Second, we’re going to refactor the oscillator code from part one with an object oriented approach. This will allow us to reuse the code needed for playing sound each time the user strikes a key. We will create a new class called Voice. This Voice class is adapted from an example here. The Voice class constructor will create an OscillatorNode and initialize all it’s necessary properties. Each Voice object will also need a start() and stop() method to start and stop notes based on mousedown/keydown and mouseup/keyup events.

// Create AudioContext
var audioCtx = new(window.AudioContext || window.webkitAudioContext)();

var activeVoices = {};

class Voice {
    constructor(note) {
        // * 4 because if we only have one octave, 
        // it should be high enough to sound decent. In a future
        // post, we will make use of a greater frequency range 
        // by multiplying these 12 frequencies in the hzs object
        this.frequency = hzs[note] * 4; 

        console.log('Note: ' + note);
        console.log('Frequency: ' + this.frequency);

        this.note = note;
        this.oscillator = audioCtx.createOscillator();
        this.oscillator.type = $('#waveType').val(); // Get waveform type from the dropdown box

    start() {
        this.oscillator.frequency.setValueAtTime(this.frequency, audioCtx.currentTime); // value in hertz
        this.oscillator.connect(audioCtx.destination); // connect oscillator to output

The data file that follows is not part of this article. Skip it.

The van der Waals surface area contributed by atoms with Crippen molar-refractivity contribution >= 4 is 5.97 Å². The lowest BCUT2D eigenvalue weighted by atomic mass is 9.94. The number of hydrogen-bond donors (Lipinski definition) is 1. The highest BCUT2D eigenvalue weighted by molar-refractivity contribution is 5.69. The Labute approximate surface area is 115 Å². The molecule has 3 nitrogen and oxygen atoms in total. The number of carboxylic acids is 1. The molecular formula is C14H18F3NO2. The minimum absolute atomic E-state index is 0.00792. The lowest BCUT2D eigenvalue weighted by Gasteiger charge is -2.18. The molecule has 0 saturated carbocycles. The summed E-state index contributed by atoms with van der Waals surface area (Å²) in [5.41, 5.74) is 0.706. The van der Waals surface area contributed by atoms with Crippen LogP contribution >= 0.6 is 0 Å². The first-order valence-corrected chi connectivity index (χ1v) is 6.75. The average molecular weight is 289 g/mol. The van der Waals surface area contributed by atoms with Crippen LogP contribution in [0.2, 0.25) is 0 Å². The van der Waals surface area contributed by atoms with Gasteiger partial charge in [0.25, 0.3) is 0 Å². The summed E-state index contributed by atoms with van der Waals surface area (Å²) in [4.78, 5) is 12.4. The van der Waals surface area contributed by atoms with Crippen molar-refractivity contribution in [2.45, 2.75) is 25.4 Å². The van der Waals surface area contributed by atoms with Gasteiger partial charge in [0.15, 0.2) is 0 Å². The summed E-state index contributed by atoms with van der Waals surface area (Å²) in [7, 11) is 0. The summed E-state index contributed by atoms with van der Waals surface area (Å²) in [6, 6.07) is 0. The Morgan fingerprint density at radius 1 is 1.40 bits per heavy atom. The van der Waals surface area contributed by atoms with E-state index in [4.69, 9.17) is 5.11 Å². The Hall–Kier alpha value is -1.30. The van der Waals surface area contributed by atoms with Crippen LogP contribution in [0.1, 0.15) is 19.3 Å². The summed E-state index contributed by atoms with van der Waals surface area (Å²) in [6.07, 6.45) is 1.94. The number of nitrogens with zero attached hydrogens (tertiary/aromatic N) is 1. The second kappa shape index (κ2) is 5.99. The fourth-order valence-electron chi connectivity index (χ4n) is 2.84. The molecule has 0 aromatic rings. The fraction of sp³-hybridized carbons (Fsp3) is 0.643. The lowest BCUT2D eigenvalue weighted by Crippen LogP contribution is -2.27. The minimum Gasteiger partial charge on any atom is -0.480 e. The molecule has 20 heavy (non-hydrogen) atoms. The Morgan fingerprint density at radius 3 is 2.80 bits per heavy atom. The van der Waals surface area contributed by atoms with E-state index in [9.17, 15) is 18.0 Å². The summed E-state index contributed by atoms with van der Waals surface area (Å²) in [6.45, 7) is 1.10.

stop() {

Add EventListeners

This on-screen keyboard will function by the user clicking on the keys with their mouse. In a later post, we will add the ability to use the computer keyboard to play notes as well.

We need to add EventListers to listen for the mousedown events to start notes and mouseup events to stop notes.

// Add EventListeners
$('.key').on('mousedown', function() { // When user clicks a key

    var kbNote = $(this).attr('data-note'); // The name of the note
    // Strip numbers. Right now it could look like this: 2F#
    var rawNote = kbNote.replace(/[0-9]/g, '');

    var voice = new Voice(rawNote);

    activeVoices[rawNote] = voice; // Add the voice to the activeVoices object


// Stopping all keys whenever there is a mouseup event
// anywhere on the page
$('body').on('mouseup', function(e) {
    const keys = Object.keys(activeVoices);

    for (const key of keys) {
        // console.log('key : ' + key);
        delete activeVoices[key];

You’ll notice two interesting things with the above code:

  1. The mouseup event is attached to the entire body element. That’s because we want the notes to stop whenever a mouseup event happens – even if the user’s mouse slides off the keyboard or onto another key.
  2. Each Voice object get’s added to the activeVoices object. This is how we keep track of which notes are playing. Right now, it’s fairly simple because the user can only click one note at a time. However, when we connect the computer keyboard, we’ll be giving the user the ability to play multiple notes simultaneously.

To stop a Voice from sounding, we first look it up by it’s note name in the activeVoices object. Then we call it’s stop() method and delete the Voice from the activeVoices object.

That’s it! Now it’s actually starting to look and sound like a synthesizer. In the next post we’ll be turning this keyboard into a two octave keyboard that can play in six different octaves.